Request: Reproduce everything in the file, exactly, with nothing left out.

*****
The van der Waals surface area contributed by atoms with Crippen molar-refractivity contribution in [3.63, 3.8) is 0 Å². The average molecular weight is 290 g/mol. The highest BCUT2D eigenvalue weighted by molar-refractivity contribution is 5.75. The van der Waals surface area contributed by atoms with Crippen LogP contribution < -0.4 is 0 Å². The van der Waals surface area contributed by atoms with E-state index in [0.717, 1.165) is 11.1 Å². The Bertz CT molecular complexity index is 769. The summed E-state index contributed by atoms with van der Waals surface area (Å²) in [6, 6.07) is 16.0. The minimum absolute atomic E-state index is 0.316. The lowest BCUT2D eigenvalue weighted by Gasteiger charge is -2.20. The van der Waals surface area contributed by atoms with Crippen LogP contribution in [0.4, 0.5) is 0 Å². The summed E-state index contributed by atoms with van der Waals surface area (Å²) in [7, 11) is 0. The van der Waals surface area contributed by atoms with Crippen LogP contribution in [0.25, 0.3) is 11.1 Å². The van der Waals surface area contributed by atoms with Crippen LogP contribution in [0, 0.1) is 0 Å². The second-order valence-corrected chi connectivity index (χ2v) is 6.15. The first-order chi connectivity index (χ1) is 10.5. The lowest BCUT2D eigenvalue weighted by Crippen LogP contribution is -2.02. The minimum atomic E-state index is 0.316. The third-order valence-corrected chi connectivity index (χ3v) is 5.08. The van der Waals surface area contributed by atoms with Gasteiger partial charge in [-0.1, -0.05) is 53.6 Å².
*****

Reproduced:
The van der Waals surface area contributed by atoms with Crippen molar-refractivity contribution in [3.63, 3.8) is 0 Å². The average molecular weight is 290 g/mol. The highest BCUT2D eigenvalue weighted by molar-refractivity contribution is 5.75. The van der Waals surface area contributed by atoms with Crippen LogP contribution < -0.4 is 0 Å². The van der Waals surface area contributed by atoms with E-state index in [0.717, 1.165) is 11.1 Å². The Bertz CT molecular complexity index is 769. The summed E-state index contributed by atoms with van der Waals surface area (Å²) in [6, 6.07) is 16.0. The minimum absolute atomic E-state index is 0.316. The lowest BCUT2D eigenvalue weighted by Gasteiger charge is -2.20. The van der Waals surface area contributed by atoms with Crippen LogP contribution in [0.4, 0.5) is 0 Å². The summed E-state index contributed by atoms with van der Waals surface area (Å²) in [7, 11) is 0. The van der Waals surface area contributed by atoms with Crippen LogP contribution in [0.25, 0.3) is 11.1 Å². The van der Waals surface area contributed by atoms with Crippen LogP contribution in [0, 0.1) is 0 Å². The second-order valence-corrected chi connectivity index (χ2v) is 6.15. The first-order chi connectivity index (χ1) is 10.5. The lowest BCUT2D eigenvalue weighted by Crippen LogP contribution is -2.02. The minimum atomic E-state index is 0.316. The third-order valence-corrected chi connectivity index (χ3v) is 5.08. The van der Waals surface area contributed by atoms with Gasteiger partial charge in [-0.1, -0.05) is 53.6 Å².